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The Power Of Asking The Right Questions

Asking the right questions can unlock opportunities you didn’t even realize existed and take your career to new heights. Whether you’re an entrepreneur building a business or an employee looking for ways to grow and advance your career, questions are very powerful.

I spoke with Naveen Jain, CEO of Viome and serial entrepreneur with several multimillion-dollar businesses, to learn about how he’s achieved his success. His answer? Always asking questions. Specifically, questions that start with ‘why’ and challenge common ways of thinking.

The right questions.

Simply put, the more questions you ask, the more answers you’ll receive and the more solutions you’ll uncover. But it’s important to be asking the questions that nobody else is asking. By simply asking a different question, you can open up the possibility of having dozens of different answers and ways to solve a problem. “That is the power of thinking differently,” says Jain. “Not thinking smartly nor dumb, just differently.”

The power of why.

No other word holds nearly as much power as the word ‘why’. The simple three-letter word can shift your perspective, create opportunities, and take people and businesses to a level that was once thought to be impossible. Questions starting with ‘why’ are typically thought provoking and lead to more in-depth conversations and more follow up questions.  

The power of being a novice.

When you’re new at something, you approach it with curiosity and an open mind. You’re eager to learn as much as possible in a short amount of time, and the best way to learn quickly is by asking questions. As a novice you’ll be seeing things from a different perspective than the experts.

Jain believes that once you’re an expert it can actually become harder to solve a problem. “The biggest asset you have when you’re new is that you don’t know what every expert knows, and you can ask different questions. Once you become the expert, you are actually the wrong person to be solving the problem,” he explains.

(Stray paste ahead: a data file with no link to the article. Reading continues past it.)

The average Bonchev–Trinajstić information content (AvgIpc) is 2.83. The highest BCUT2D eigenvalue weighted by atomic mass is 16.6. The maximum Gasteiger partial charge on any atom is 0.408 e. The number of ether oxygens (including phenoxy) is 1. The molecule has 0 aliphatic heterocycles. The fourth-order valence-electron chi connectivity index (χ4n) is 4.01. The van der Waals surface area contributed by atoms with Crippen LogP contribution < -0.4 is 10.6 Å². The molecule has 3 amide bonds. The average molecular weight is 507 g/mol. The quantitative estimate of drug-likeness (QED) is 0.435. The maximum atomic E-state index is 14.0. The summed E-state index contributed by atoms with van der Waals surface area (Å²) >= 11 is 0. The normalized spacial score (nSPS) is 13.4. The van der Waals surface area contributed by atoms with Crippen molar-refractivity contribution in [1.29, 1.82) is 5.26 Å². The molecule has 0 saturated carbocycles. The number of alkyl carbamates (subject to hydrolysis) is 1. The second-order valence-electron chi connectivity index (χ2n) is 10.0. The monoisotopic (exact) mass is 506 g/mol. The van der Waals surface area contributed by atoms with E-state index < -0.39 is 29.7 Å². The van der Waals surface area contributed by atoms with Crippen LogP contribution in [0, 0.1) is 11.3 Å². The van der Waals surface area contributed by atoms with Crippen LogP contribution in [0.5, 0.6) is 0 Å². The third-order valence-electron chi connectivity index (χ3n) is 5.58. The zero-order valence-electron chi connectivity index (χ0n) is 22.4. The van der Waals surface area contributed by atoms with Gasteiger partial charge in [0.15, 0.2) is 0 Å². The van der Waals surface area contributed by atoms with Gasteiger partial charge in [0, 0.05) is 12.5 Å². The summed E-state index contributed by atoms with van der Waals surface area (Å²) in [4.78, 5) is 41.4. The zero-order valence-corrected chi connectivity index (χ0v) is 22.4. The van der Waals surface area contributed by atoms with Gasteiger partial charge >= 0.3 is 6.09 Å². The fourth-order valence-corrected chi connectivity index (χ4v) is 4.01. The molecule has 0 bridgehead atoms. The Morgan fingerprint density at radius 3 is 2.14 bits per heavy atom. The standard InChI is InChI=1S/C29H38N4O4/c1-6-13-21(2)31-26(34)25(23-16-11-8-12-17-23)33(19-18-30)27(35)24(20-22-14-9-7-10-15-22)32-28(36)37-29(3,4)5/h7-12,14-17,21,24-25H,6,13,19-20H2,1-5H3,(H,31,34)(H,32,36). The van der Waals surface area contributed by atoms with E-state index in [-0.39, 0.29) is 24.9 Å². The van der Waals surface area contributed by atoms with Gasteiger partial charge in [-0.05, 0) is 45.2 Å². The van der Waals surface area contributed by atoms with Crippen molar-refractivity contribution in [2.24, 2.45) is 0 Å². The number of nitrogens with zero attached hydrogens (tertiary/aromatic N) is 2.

The power of being an outsider.

If you want to make a profound impact, think like an outsider. Think back to the last time you got stuck trying to solve a problem. You probably worked on it for hours, trying to think of every possible solution but just couldn’t find anything that worked. Feeling frustrated, you asked someone else for their opinion. They saw things in a completely different light and were able to offer a solution that ended up working.

This is the power of being an outsider and seeing things differently. “Disruption happens when people from outside the industry come in, challenge the foundation of the industry, and fundamentally rethink, redo, reimagine, and recreate the new world that they want to see,” says Jain. When you take the perspective of an outsider, you’re able to think more creatively and further outside of the box.

The power of thinking smaller.

The trick to solving a big problem is to break it down into smaller problems. “Think about what problems have to be solved in order for the big problem to be solved,” advises Jain. It’s much easier to tackle something step by step than it is to be staring down a behemoth of a challenge. By breaking a large problem down into much more manageable pieces, you’ll be able to make progress quicker and with fewer obstacles along the way.

Three questions you need to ask before starting something new.

With all of his successful ventures, Jain started out by asking the same three questions: Why this? Why now? Why me? He recommends asking those questions every time you start something new, as they’ll help you gain clarity and find direction.

Why this? Figuring out ‘why this?’ is very simple. “Whatever it is that you’re trying to do, imagine that you are actually successful in solving that problem. Would it somehow help or improve people’s lives?” asks Jain. If the answer is yes, you’ve found the right path to pursue. Jain also advises not to focus so much on the ‘how’, but rather the ‘why’. “The minute you start to ask yourself ‘how?’ you limit yourself to what is possible,” he says.

Why now? Is what you’re doing going to be relevant both now and into the future? You don’t want to create a business that will be obsolete in the next few years, so you have to be sure that your idea has long term benefit and potential for longevity.

Why me? To answer this question, you need to figure out what your unique perspective and value is. To do this, think about the questions you’re asking. “The questions you ask are the problems you solve. If you’re asking the same questions, you’re solving the same problems and you become a commodity. What questions can you ask that are different from what everyone else in the industry is asking?” asks Jain.

Every question you ask opens up a new pathway. They won’t all lead to success, but when you find the right question to ask it can be the key to unlocking something extraordinary.

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